With the aim of raising awareness and promoting access to timely treatments, the International Day of the fight against breast cancer is celebrated every October 19.
Every October 19, on the initiative of the World Health Organization (WHO), the International Day against Breast Cancer is celebrated worldwide, with the aim of raising awareness about the disease and promoting access to diagnoses, controls, and timely and effective treatments.
According to WHO data, Breast Cancer represents 16% of all the female cancers, it is the most common in developing and industrialized countries, occurs to men and women (but is much more frequent in women), and in 2004, 519 thousand women died from this type of cancer.
According to the Mexican Institute of Social Security (IMSS, acronym in Spanish), the institution with the greatest presence in health care and in the social protection of Mexicans, the risk factors are:
• Bad habits
• Family background
• Having the first child after age 30
• Not having children
• Having hormones for menopause
• Alcohol, overweight, and lack of physical activity.
• Use hormonal contraceptives for more than 5 years.
• Be over 40 years old
• First menstruation before the age of 12.
What about Latin America?
According to WHO information, approximately 152,000 cases of Breast Cancer are diagnosed in Latin America each year, with around 5600 deaths per year. In addition, 15% of cases are detected in intractable phases.
“The low survival rates observed in underdeveloped countries can be explained mainly by the lack of early detection programs, which makes a high percentage of women go to the doctor with the disease already very advanced, but also due to the lack of adequate services of diagnosis and treatment, “says WHO.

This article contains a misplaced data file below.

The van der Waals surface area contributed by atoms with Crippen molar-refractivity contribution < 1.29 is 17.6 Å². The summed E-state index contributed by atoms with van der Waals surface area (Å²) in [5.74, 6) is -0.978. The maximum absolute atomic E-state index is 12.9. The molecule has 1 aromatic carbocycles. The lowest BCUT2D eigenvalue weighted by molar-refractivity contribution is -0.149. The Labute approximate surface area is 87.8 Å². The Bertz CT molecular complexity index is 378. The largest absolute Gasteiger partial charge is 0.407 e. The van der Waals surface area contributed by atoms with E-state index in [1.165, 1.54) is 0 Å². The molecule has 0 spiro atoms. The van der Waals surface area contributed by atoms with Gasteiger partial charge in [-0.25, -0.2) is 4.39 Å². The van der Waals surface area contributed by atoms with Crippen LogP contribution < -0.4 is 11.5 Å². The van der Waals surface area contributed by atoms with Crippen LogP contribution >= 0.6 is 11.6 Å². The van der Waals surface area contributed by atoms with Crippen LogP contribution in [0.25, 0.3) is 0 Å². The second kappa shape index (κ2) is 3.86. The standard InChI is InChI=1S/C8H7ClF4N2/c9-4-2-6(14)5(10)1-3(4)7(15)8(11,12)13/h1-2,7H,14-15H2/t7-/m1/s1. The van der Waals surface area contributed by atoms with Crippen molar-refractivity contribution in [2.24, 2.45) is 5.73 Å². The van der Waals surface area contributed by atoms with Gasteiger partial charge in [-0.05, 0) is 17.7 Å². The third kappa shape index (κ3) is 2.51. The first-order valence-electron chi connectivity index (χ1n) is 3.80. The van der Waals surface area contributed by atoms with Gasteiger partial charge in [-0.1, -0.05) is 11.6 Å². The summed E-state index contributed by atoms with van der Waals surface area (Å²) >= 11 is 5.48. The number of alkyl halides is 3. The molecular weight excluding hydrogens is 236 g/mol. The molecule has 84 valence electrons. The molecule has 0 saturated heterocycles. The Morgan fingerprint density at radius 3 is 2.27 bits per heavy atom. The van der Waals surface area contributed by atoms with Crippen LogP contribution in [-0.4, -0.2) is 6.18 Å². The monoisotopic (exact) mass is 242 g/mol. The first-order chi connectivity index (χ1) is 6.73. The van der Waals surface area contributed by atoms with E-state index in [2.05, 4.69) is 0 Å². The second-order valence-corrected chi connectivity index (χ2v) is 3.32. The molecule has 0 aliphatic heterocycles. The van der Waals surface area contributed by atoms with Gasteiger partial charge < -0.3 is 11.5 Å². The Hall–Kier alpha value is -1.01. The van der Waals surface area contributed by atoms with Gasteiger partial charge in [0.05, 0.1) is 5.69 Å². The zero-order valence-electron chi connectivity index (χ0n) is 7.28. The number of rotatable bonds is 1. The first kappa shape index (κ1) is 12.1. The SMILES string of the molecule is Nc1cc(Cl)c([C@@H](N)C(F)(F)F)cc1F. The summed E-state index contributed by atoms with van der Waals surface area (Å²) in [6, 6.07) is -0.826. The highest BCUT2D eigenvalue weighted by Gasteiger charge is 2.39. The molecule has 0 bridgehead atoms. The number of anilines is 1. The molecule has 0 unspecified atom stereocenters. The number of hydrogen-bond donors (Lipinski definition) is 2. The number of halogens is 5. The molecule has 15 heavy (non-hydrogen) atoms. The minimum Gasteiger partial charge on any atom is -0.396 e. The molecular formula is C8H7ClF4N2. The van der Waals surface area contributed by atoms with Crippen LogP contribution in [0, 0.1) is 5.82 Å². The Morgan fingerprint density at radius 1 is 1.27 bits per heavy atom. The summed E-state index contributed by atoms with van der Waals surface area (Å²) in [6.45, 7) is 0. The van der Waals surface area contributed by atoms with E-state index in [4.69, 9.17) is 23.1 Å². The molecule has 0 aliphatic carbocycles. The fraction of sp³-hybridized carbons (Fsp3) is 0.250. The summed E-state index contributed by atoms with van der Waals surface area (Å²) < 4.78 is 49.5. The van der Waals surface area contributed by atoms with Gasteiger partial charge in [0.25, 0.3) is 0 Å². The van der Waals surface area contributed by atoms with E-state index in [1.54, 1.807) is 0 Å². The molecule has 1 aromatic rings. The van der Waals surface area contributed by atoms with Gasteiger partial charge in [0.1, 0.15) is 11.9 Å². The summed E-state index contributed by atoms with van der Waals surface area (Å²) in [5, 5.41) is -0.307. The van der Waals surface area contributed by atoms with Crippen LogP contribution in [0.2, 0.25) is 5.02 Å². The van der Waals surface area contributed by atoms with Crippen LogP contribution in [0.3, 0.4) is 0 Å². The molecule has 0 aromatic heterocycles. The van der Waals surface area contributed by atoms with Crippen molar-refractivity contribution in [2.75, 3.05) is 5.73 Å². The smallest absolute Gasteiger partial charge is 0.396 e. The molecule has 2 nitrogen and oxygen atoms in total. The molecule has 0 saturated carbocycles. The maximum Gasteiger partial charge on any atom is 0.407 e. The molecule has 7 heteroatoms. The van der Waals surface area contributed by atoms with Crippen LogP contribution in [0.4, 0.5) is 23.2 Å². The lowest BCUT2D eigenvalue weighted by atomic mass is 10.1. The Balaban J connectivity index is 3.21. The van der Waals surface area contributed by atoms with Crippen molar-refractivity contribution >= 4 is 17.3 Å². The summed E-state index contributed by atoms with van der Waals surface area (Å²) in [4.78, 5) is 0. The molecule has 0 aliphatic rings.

Claudia Arce, an oncologist from the Department of Mammary Tumors at the National Cancer Institute (Incan, acronym in Spanish) of Mexico, told Efe that while tumors are detected in Europe when they measure only one centimeter, in Latin America they are detected when they measure an average of six centimeters.
“This implies that, for each month of delay in the initiation of timely treatment, 1.8% increase the probability of presenting an advanced stage of the disease,” he explained.
Early detection strategies recommended for underdeveloped nations, according to the WHO, are the knowledge of the first signs and symptoms, which are generally perceived through self-exploration.
What you should look for?
The Cancer Center of Spain, MD Anderson, recommends looking for any of the following anomalies in breast self-examination and, if found, immediately go to a specialist:
• Asymmetric abnormalities that usually only appear in one of the breasts.
• A lump the size of a pea or a hazelnut, not necessarily painful, or a dense and hard mass to the touch.
• Nipple in a different position than normal.
• Changes in the texture of the skin of the breast.
• Changes in the color of the areola.
• Increase in the number of visible veins in one of the breasts.
• Asymmetries in the size of the breasts.
Source: Latinamerican Post